Insurers are key to providing emotional support for road traffic victims
By Mark Salisbury
Thursday, August 2, 2018 - 09:10
Five people die every day on UK roads and around 60 people are seriously injured according to road safety charity Brake, and RedArc believes insurers could be the key in providing victims and their families with emotional support after an accident.
Emotional support lacking
In RedArc’s experience, those involved in road traffic accidents are physically well cared for by the NHS but the psychological impact of an incident can often be overlooked. The after-effects can be felt by those injured in the collision, their families, as well as drivers who may have caused the incident, where the aftermath of a road crash can be devastating.
People can also experience trauma following a minor accident even if they weren’t injured or driving the car at the time. They may have witnessed the incident, and the stress that this can cause should not be underestimated.
Christine Husbands, managing director of RedArc said: “Whilst the focus is initially on the physical recovery from a road traffic accident, the emotional aspect is rarely the priority but if ignored, the consequences can impact greatly on all areas of daily life.
“Insurers really are in a prime position to support the victim and their family at this point. Motor insurance policyholders will of course be in touch with their provider but other insurers, such as home, travel, life, critical illness and almost all other types of cover, can also add value by providing independent third-party support even though a claim may not be made.
“A financial payout will undoubtedly give immediate relief for the policyholder and their family but providing emotional support not only helps the individual but also helps the insurer differentiate themselves in a competitive market by building goodwill and loyalty from those involved in treatment.”
In the most comprehensive of offerings, the policyholder and their family do not even need to make a claim but can access support directly.
RedArc Nurses find that the effects of an accident can vary greatly, and it’s quite normal to feel a number of different emotions:
- Initially the most overpowering feeling is shock, which can be particularly intense if the crash has resulted in life-changing injuries or if someone has died.
- Stress and anxiety can follow once the initial shock has subsided, and it is quite common for people to worry about the safety of themselves or loved ones, not only on the road but also in general. Sometimes people become so anxious they can be fearful to leave the house.
- After an initial wave of support, people can begin to feel isolated and find it difficult to share their feelings with those around them, when perhaps the perception is that they should be ‘moving on’. At this point, many find it easier to talk to someone outside the situation who can provide a confidential, professional listening ear.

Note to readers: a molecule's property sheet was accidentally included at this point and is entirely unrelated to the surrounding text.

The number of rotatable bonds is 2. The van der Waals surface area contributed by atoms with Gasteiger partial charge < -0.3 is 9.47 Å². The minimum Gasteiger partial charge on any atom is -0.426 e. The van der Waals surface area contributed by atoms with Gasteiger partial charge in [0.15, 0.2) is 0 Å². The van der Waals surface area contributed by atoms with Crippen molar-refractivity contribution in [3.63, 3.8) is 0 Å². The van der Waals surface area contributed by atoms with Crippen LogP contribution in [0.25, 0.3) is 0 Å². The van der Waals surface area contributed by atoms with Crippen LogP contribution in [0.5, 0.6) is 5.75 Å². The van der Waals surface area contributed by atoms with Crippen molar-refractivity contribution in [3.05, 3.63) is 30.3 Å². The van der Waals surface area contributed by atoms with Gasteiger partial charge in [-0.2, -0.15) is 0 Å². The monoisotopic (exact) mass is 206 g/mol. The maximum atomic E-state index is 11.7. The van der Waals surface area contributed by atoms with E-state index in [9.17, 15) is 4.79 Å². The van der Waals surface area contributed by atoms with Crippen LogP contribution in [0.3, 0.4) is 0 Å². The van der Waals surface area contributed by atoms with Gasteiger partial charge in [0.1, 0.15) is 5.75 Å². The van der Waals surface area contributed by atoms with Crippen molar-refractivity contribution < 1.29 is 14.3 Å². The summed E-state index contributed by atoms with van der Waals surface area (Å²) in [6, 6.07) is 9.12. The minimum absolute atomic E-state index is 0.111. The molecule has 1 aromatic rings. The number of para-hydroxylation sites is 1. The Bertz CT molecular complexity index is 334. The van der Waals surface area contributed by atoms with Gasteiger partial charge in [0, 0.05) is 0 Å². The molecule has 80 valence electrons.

The stress and anxiety following an accident manifests itself in various ways including problems sleeping, struggling to eat, digestive problems, or even experiencing aches and pains not linked to any injury sustained.
Some people also suffer extreme emotional symptoms including panic attacks, flashbacks to the event, and vivid dreams and nightmares. Such is the intensity of feeling that people can experience suicidal feelings to escape from their emotional distress. Distressing symptoms usually improve over time with support and care, however if symptoms remain extreme, people may be diagnosed as suffering with PTSD or depression.
Third-party emotional support can help people develop tools for understanding, and techniques to cope with these initial stress reactions as well as provide expertise if symptoms persist: specialist psychological services for trauma such as Cognitive Behavioural Therapy (CBT) and Eye movement desensitisation and reprocessing (EMDR) can be made available and are easily accessible.
Christine Husbands concludes: “Having access to support from someone who is qualified or experienced in supporting people who have suffered a major traumatic event can make such a difference. Providing this service in a timely manner can be crucial in preventing longer-term difficulties for the policyholder or their family.
“We understand that providing added-value services to a policy needs to be a commercial decision, not simply a feel-good factor for insurers. However, evidence shows that insurers who go beyond expectations can win customer loyalty and trust – both hugely sought after differentiators in financial services.”